It was 15 degrees below zero on Saturday morning, and yet Robert Rusch had forsaken the warmth of an indoor armchair for a morning of snowshoeing in Lester Park.
It was the day of the Northwoods Snow Championship, so the vicious cold wasn’t about to faze him, he said.
“If they would’ve canceled it, I would’ve come anyway,” shrugged Rusch of Rib Lake, Wis.
Dave Schuneman (right) of Duluth and Jim McDonell of Woodbury, Minn., approach the first turn after the start of the 18th Northwoods Snowshoe Championship on Saturday at Lester Park.
Rusch didn’t need to worry about the snowshoe race being canceled. The cold might sap car batteries and solidify bird baths, but organizer Barb Van Skike said there was no chance it could nix the races.
“There were a lot of people who called and said ‘You shouldn’t have this,’ but we’ve never canceled it,” Van Skike said. “And in fact, I wouldn’t know how to go about canceling it. What do you do with $2,000 worth of T-shirts?”
The Northwoods Snowshoe Championship has been held snow or shine for 18 years, and weather has never brought it to its knees — not even last year, when snowless conditions meant racers competed without snowshoes.
A total of 121 people had signed up for Saturday’s races — 58 were competing in the 10-kilometer race,
46 were entered in the half-marathon and 17 were in the full marathon — and none of them, it seemed, were too concerned about frozen digits or frostbitten cheeks.
“I fully expect to be unzipping things along the way,” said Maria Purvey of Long Lake, Minn., who has participated in the snowshoe race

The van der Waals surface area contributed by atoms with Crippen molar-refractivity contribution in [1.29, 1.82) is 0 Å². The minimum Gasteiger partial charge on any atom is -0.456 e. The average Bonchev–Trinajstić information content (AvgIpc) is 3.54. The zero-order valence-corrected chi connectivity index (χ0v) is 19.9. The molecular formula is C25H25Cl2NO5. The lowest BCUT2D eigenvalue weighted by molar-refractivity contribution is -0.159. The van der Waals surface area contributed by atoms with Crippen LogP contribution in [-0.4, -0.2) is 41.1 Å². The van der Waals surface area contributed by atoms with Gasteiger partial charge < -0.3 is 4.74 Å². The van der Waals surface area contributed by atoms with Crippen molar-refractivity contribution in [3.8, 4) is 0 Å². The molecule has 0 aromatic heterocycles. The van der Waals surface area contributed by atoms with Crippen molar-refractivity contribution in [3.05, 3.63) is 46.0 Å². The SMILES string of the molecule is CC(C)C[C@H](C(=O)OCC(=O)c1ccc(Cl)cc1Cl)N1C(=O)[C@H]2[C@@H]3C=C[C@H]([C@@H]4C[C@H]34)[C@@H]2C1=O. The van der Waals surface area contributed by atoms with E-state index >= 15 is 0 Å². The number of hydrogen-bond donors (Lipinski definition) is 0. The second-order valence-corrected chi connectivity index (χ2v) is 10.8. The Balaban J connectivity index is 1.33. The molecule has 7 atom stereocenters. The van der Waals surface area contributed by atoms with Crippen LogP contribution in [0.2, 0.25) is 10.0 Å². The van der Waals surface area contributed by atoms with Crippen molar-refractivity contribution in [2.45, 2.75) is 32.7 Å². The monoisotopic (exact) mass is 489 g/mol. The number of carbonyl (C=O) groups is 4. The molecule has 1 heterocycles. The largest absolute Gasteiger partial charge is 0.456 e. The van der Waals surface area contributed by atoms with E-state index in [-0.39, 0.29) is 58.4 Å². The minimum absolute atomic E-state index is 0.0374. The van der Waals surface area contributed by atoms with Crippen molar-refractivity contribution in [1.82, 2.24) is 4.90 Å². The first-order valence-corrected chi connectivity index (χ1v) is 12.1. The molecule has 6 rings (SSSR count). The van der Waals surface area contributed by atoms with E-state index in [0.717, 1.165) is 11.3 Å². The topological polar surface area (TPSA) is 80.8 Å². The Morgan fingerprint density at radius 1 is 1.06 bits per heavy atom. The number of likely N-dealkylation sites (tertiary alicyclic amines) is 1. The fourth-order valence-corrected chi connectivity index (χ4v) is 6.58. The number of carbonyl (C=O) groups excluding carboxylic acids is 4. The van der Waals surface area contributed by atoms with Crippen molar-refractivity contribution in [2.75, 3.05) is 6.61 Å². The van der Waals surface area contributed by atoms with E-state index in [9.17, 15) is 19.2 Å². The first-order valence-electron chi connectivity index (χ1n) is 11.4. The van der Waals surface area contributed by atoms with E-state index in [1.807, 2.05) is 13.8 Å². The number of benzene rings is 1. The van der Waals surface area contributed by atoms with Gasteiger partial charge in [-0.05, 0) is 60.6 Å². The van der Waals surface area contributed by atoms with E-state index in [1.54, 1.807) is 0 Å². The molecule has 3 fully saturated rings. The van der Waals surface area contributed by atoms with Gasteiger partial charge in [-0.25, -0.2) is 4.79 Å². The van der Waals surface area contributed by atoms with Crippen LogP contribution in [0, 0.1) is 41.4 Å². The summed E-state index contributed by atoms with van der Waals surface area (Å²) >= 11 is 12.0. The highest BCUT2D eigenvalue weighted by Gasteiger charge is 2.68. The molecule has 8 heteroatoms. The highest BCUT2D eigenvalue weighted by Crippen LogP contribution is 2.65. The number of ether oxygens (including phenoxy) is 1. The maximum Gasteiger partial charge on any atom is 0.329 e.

“You can dress for it, as long as
the wind isn’t terrible,” said Purvey’s husband, Bob Hance, a 17-race veteran.
At Aid Station One, at the intersection of Oak Street and Plum Avenue, many racers shed balaclavas or stripped away outer gear even though the cold had condensed their breath into frost that clung to their faces.
That didn’t come as a surprise to aid station worker Mike Millonig. Though the cold cracked a plastic rib in the tent above where he was grilling bacon strips — which provided the racers with fat and sodium — the former Northwoods Championship racer knew what Saturday’s competitors were facing.
“These guys, they got some body heat going,” Millonig said.
Julie Berg’s eyelashes were flocked with white when she stopped by the aid station, but she couldn’t wear her goggles, she said, because they were too warm.
“I never thought I’d overdress, but alas, I did,” Berg said.
At Aid Station Two on Lester River Road, Sharon Hexum-Platzer of Willow River and Steve Treichler of Duluth were trying to keep their water jug from freezing.
“We have to keep moving it in and out of vehicles,” Hexum-Platzer said.
“We’ve gotten smarter over the past 18 years,” she added.
1. Greg Hexum, Esko, 42:20; 2. Ian Lanza, Rochester, Minn., 48:24; 3. Keith Thompson, Duluth, 51:03.
1. Kris Rosenbush, Stewartville, Minn., 1:09:5; 2. Rachel Van Hale, Minneapolis, 1:13:52; 3. Angela Byers, Minneapolis, 1:22:09.
1. Jim Reed, Duluth, 1:54:42; 2. Nathaniel Wilson, Frederic, Wis., 1:54:57; 3. Dave Schuneman, Duluth, 1:55:09.
1. Shelly Wilson, River Falls, Wis., 2:43:12; 2. Sondra Mowers, Duluth, 2:54:53; 3. Kris Kolenz, Duluth, 2:54:54.
1. Scott Marsh, Austin, Minn., 4:58:17; 2. Matt Long, Poplar, 5:43:29; 3. Steve Burrows, Orillia, Ontario, 5:49:06.
1. Julie Berg, Big Lake, Minn., 5:52:44